SDCC Conflict Theory In My Highschool Presentation
Storytime with Sociology: Social Problems 110 – (70-point assignment)
This assignment will allow you to be creative and gain a deeper understanding of the material by demonstrating your comprehension through storytelling.
For this assignment, you will take your social problem from part 1 and create a fictional story exemplifying the problem.
You will need a Title slide
A slide or two telling me your theory (Conflict) and why you are using it to address the social problem from Part 1. You will be using this theoretical framework (Wealth, Income Inequality & Poverty, Racial & Ethnic Inequality)
On My First Day of School…
Written by Jeremias Hernandez
Illustrated by Moy Lee
For my book, I choose to showcase Conflict theory and Looking Glass
theory. When it comes to children of undocumented parents, more
often than not, they are at risk of having a poor education experience
due to multiple barriers that are structured in the education system,
for example, unequal education opportunities due to language barriers
or socio-economic class. They also have to overcome hurdles at home
like poverty, separation of families, and constant fear of deportation.
Another theory I also choose to showcase was Looking Glass theory
and that is because children of undocumented parents base their
self-worth and self-esteem on how they believe others view them.
Ring Ring! I run to the living
room to pick up the phone.
It’s mamá she called to wish
me good luck tomorrow. You
see, tomorrow I start school!
On the phone, I tell mamá I
am excited but nervous to go
to school. I tell her how I wish
she could be home with me.
She tells me not to be worried.
She knows I will have fun and
make a lot of new friends. She
tells me she loves me and that
she will call me at the end of
the day to see how my first
day of school went.
The day arrives, and I follow my mamás
instructions. I wake up early, change,
brush my teeth and eat. Mamá was the
one that would always cook, but because
she isn’t home and papá can’t cook, I
serve myself some cereal.
I then rush out the door to find a group
of adults walking their kids to school. I
follow behind so that I won’t get lost.
When I arrive at school, I see all the
parents taking pictures of their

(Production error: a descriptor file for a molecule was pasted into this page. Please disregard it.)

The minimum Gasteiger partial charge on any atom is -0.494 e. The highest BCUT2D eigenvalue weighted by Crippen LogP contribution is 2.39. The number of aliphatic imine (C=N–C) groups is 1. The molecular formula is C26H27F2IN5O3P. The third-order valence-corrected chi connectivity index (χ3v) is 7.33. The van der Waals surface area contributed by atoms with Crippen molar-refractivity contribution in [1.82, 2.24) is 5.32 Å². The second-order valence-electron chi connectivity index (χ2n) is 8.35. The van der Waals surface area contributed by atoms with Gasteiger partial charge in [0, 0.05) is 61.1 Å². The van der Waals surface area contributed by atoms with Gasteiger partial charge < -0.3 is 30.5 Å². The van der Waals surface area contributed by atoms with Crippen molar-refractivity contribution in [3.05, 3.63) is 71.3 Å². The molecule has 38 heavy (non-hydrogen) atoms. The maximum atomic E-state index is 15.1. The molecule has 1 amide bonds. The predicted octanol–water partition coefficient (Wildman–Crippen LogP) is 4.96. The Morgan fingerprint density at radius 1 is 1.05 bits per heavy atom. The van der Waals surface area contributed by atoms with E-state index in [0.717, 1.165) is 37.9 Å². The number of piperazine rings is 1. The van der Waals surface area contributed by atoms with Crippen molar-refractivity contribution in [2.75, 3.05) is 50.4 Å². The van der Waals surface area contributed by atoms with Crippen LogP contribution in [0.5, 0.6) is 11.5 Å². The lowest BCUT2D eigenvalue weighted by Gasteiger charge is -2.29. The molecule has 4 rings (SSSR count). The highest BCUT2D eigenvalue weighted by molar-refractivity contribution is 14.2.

children—hugging them and wishing them
a good day. All the girls have pretty dresses
and brushed hair. I don’t look like them
and my hair is tangled. Some adults look at
me with pity. Others only whisper, and even
though I can’t hear them, I know they
wonder where my parents are.
During class, I kept getting in
trouble because I did not know
my ABCs and 123s in English. I
think the teacher thinks I’m not
very bright, so I timidly hide
from her, hoping that she no
longer calls on me.
All the excitement I felt this
morning is now gone.
I end up getting sent outside the
classroom because I got up to
use the restroom without
permission, but I don’t know
how to ask for permission in
As I wait in the lunch line, I see kids staring at
me. I inspect myself up and down and think,
can they tell my shoes are not new? Or do they
know that my clothes are hammy-downs from
my older cousin Lisbeth?
I can’t wait to go home and hide under the
pillows. My first day of school is not how
mamá and I imagined it.
I want to go home. To a home where I can live
with mamá and papá together. A home where
mamá can brush my hair and put a pretty
dress on me. Where she can make me a
delicious warm breakfast just like before.
I bend down and cry.
As I sat there crying, I heard a
voice calling me in Spanish. It’s
a girl from another class. She
asks me why am I crying? I tell
her that I am not having fun at
school and that I miss my
mamá. She tells me it will get
better. That she too missed her
mamá y papá when they had to
leave her last year but that her
mamá came back last week.
She then asked if I wanted to
play? I nodded my head, and
off we went to the grassy field
to chase each other. For the
remainder of the day, I no
longer felt alone. Mamá was
right. I did have fun, and the
best thing of all was I made a
Ring Ring! I run to the living room to pick up the
phone. It’s mamá she asks me how my first day of
I say, “I loved it.”
Behance. “Memories-02.” Behance,